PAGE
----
The messenger service Telegram, for example, which uses a bot to convert photos of women into nude images, has fallen into disrepute. The program is even designed specifically for women. In order to generate a nude picture, the perpetrators send photos of their victims to a program via Telegram. After a short time they get back the photo that has been manipulated into a nude picture.
Fake nude photos and porn videos are often sent to parents.
So far, more than 100,000 AI-generated nude photos have been created on Telegram and shared in dubious channels. Women in the Arab world have already been blackmailed with it. These photos are also gladly sent to parents and employers.
At the end of October, Apple implemented a lock so that iPhones and iPads can no longer access the Telegram bot. It still works on Android devices and Telegram's MacOS app. Telegram was founded by Pawel Durow, known as the "Russian Mark Zuckerberg". Most of the users worldwide who use the nude picture function come from Eastern Europe.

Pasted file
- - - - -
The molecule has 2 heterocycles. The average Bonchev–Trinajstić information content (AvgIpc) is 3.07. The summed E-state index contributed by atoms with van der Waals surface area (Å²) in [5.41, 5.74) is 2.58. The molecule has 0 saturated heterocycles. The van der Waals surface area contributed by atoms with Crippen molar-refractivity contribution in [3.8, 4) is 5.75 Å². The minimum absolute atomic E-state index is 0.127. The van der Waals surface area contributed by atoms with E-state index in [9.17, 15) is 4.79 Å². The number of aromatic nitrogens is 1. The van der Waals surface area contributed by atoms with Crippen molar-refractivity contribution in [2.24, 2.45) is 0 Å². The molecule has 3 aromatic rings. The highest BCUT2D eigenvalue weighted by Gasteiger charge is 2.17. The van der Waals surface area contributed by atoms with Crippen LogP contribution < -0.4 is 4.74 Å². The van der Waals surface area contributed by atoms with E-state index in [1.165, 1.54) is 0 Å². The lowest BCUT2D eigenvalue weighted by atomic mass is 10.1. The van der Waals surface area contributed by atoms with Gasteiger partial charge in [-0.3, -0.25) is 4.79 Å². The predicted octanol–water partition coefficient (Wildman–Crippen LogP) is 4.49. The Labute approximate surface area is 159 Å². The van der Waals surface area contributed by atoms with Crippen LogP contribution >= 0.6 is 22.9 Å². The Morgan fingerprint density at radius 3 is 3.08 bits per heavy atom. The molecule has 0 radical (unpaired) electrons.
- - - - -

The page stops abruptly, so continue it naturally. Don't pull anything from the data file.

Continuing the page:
Apart from the fact that mostly women are victims of these fakes, fake videos and photos further destroy the trust in the media, which has already been broken. Anything can be a lie. Republican politicians in the vicinity of Trump have already questioned the video showing the violent death of George Floyd. These forgeries undermine democracy.
And the judiciary? Once again, that can't keep up. Every journalistic product must answer in terms of press law. But internet providers seem to operate in an unlawful area, they "only" provide the software. The rest is done by the users. Both violate personal rights and copyrights - and human dignity - thousands of times without being prosecuted in any way.